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:: Thursday, August 14, 2008 ::

More on China's Olympic-sized Lies 

:: Posted by Nicholas Provenzo at 1:47 PM

As a condition of its being awarded the 2008 Olympic Games, China had promised increased freedom for its people. Now caught in an obvious lie, Chinese leaders are being put in the hot seat. According to the AP via the Wall Street Journal:

The executive vice president of the Beijing organizing committee, Mr. Wang [Wei ] was put on the defensive by a British television journalist who repeatedly asked International Olympic Committee spokeswoman Giselle Davies if the Swiss-based body was "embarrassed" about bringing the Games to China.

China's authoritarian government and the IOC have repeatedly said the games would open the country to social change and stoke breakthroughs on religious freedom and the treatment of the country's minorities.
It is good that China is getting called out for its many abuses and that the International Olympic Committee being asked by the press to defend its decision to host its games in China. There is something deeply perverse about holding a celebrated event such as the Olympics in a nation that denies its people basic freedoms such as freedom of speech and freedom of religion. This is not a question of trading widgets with an individual Chinese businessman to mutual benefit and leaving it to the Chinese to improve their own lot. This is a question of whether a venerated institution in the world of sport should lend its laurels to a government that seeks to use the games to help solidify its brutal hegemony over its own people.

Worse, the Chinese government is attempting to loose its hegemony upon the Olympic athletes themselves by squeching thier ability to worship as they would see fit. According to this report by the Washington Post, Chinese promises of religious freedom for Olympic athletes have not been kept.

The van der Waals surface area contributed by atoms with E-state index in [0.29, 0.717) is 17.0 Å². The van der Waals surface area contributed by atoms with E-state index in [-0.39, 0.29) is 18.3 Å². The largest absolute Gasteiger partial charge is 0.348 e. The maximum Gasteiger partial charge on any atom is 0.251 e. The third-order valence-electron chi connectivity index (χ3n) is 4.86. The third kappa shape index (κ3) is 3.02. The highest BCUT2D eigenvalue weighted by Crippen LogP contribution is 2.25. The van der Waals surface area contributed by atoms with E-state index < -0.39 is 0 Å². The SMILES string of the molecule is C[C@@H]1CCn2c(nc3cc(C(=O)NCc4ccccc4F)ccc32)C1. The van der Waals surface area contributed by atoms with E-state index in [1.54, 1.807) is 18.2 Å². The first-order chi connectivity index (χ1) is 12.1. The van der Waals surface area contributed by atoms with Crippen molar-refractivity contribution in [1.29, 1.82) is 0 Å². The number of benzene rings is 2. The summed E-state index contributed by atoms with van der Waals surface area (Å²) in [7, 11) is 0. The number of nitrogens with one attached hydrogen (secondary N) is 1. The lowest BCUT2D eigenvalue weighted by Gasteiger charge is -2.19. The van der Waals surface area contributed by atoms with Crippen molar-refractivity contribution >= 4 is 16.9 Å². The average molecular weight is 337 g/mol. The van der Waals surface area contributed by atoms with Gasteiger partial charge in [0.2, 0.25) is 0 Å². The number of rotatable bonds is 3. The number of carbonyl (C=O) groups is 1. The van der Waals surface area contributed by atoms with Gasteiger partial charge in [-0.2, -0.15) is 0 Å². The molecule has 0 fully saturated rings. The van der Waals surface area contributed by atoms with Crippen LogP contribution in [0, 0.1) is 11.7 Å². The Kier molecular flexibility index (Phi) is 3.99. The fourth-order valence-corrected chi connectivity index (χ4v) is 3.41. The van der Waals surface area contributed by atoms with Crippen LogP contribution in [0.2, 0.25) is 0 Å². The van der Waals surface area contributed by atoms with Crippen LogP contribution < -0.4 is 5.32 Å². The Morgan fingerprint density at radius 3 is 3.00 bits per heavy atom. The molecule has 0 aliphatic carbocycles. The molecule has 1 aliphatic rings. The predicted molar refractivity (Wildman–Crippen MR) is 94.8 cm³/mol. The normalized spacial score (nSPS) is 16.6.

China's ruling Communist Party is suspicious of any cause that could compete with its authority, including organized religion. Officially, the party allows worship only at registered churches belonging to a state-controlled organization; non-registered places of worship are closely monitored. The party also bans foreign chaplains' holding services without government permission or proselytizing on Chinese soil.

In the run-up to the Games, Chinese Olympic officials clashed behind closed doors with their international counterparts over the sensitive topic of whether to allow in foreign chaplains.

In Athens in 2004, more than 100 religious leaders speaking several dozen languages were stationed in the Olympic Village. Many had extensive experience counseling elite athletes facing extreme pressure.

While China held its ground on foreign clerics, it promised that it would provide its own chaplains and that athletes would be allowed to worship just as they would in their home countries.

But visitors to the center say that the majority of the 65 staff members there are student volunteers and that, at best, they can speak broken English, French, Italian, Korean and Arabic. All are Chinese.

For the past few days, athletes and others have been marching into the center and asking for spiritual counseling in their native languages. They know that, in most cases, the staff there won't be able to oblige. That's the point.
For all the claims of China's much-vaunted changes, the reality is that China's actions are not all that far removed from when the Society of Right and Harmonious Fists worked to block all foreign influence at the turn of the last century. Philosophic and religious freedom is a fundamental right of sovereign minds, yet here China's ruling clique recognizes no sovereignty other than its own, even when it comes to the freedom of the guest athletes participating in the Olympic games.

I have read that Swedish wrestler Ara Abrahamian threw down his bronze medal in protest against some officiating that he disagreed with. My hope is that an athlete with moral courage would choose to make a similar gesture, but to protest the larger and vastly more serious injustices perpetuated by the Chinese in association with these games. I'm sorry, but as stupendous an individual achievement winning an Olympic medal can be, it is not worth turning a blind eye to the obvious denial of individual freedom that exists in China today.

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